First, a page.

Read U.S. House approves red tide health research amendment- “A budget amendment approved by the U.S. House of Representatives Wednesday earmarks $6.25 million to study the impact of red tide and other algal blooms on human health. U.S. Rep. Vern Buchanan, R-Longboat Key, proposed the research funding as an amendment to a broader spending bill. “Scientists and researchers still do not know the full extent of red tide’s harmful effects on our health,” Buchanan said. “That has to change and my measure seeks to advance this important research.” Southwest Florida suffered through one of the worst red tide blooms in recorded history last year. The bloom lasted for 15 months, killing sea life and severely impacting the local economy. The toxins released by the red tide algae are known cause human respiratory problems and skin irritation, but little long-term research has been done on red tide’s impact on humans. “We need to know the long-term effects on people exposed to red tide,” Buchanan.” Zac Anderson reports for the Herald-Tribune.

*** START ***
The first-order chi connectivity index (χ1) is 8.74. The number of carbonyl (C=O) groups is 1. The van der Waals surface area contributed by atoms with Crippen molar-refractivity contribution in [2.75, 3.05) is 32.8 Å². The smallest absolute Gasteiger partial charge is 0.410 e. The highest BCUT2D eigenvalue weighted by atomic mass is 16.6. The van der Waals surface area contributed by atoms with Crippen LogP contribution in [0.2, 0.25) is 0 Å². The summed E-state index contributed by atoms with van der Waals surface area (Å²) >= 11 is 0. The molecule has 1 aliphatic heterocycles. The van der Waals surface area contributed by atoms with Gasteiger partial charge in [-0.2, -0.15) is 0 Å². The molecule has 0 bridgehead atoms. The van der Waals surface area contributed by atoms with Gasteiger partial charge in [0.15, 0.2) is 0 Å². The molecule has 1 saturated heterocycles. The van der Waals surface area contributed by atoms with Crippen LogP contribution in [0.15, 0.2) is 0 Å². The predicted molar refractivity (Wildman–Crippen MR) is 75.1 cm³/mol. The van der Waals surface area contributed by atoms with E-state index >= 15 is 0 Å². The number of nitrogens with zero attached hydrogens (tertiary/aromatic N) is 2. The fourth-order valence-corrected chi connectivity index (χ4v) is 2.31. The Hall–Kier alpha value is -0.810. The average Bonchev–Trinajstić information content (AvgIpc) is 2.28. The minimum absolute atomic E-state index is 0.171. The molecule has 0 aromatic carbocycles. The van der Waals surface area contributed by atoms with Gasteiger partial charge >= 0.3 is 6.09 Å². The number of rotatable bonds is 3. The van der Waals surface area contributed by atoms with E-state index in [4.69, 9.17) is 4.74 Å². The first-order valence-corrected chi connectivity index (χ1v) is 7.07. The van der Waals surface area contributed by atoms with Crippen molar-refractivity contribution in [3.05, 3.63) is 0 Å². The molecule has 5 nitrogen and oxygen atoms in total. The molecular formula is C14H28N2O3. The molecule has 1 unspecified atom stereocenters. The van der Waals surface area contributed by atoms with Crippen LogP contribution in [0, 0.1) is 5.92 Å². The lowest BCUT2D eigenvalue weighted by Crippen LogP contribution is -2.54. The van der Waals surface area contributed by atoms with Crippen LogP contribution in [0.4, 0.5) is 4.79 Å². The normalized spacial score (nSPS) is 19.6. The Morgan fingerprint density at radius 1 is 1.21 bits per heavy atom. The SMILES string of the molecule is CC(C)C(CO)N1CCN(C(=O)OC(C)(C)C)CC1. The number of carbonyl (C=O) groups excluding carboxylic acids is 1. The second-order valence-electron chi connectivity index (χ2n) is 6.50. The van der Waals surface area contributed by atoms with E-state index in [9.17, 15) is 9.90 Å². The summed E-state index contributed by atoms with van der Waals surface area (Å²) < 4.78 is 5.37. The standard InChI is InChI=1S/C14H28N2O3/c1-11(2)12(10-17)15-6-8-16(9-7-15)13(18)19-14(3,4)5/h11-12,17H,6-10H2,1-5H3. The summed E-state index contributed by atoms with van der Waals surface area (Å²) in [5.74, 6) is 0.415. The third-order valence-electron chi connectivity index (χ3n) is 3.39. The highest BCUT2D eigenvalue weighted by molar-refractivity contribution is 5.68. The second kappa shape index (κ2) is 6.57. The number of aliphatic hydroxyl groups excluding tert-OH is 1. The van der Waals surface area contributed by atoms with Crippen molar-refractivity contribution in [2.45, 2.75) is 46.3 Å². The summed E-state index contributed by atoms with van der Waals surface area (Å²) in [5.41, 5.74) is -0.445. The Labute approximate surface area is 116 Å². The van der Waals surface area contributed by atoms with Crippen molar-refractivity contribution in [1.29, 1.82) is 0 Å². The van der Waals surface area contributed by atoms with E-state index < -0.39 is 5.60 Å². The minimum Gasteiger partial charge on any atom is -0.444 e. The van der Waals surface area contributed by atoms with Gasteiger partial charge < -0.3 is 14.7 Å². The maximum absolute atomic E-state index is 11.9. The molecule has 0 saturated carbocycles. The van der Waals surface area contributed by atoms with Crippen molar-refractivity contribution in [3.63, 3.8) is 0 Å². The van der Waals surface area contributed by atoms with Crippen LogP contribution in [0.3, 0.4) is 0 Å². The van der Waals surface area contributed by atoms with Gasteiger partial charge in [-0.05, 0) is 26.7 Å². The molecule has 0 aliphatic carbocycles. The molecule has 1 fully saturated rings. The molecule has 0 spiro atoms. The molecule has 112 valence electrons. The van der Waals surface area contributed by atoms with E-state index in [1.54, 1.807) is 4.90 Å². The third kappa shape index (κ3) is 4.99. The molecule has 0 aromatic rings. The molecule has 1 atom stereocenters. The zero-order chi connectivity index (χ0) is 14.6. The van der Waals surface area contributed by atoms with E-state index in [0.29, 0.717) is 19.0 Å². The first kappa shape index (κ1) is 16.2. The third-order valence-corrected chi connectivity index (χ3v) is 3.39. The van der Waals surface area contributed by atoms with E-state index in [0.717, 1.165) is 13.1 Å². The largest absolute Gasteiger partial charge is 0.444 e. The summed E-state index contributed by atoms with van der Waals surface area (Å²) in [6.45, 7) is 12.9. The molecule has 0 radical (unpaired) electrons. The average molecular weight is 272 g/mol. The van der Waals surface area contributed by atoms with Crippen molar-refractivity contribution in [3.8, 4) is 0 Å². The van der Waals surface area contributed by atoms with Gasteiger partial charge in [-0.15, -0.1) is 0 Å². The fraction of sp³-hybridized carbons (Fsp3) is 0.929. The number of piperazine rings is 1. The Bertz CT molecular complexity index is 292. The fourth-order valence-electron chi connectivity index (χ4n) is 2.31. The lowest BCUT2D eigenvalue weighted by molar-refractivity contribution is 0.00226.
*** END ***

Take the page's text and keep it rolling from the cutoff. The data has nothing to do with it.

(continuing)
Read St. Johns Riverkeeper reacts to Blue Green Algae Task Force’s mission - “Gov. Ron DeSantis has chosen a group of scientists to tackle Florida's toxic algae outbreak, but days after their first meeting, concerns are growing that the state's new Blue Green Algae Task Force may only scratch the surface of this environmental crisis. "We really know how to resolve this problem. We really just have to stop pollution at its source. We know what the problem is. We know that there are too many nutrients going into our waterways. We just have to put the regulatory controls in place," said Jimmy Orth, St. Johns Riverkeeper executive director. The five-member Blue Green Algae Task Force is made up of scientists and researchers, and they will meet a few times every three to four weeks through August to "fine-tune" some of the state's existing regulations. But Orth believes this short window will not allow for the development of stiffer restrictions and sweeping changes. "I'm worried at the same time they may just focus on trying to clean up the algae, which is addressing the symptoms and not addressing the source of the problem," said Orth. To get to the root cause of the issue, Orth said, the state should enact tighter restrictions on the release of agricultural wastes. He also wants the state to consider cleaning up septic tanks while also limiting the use of fertilizers. The nitrogen and phosphorus from fertilizers are known to lead to algae growth…” Jonathan Stacey reports for News4Jax.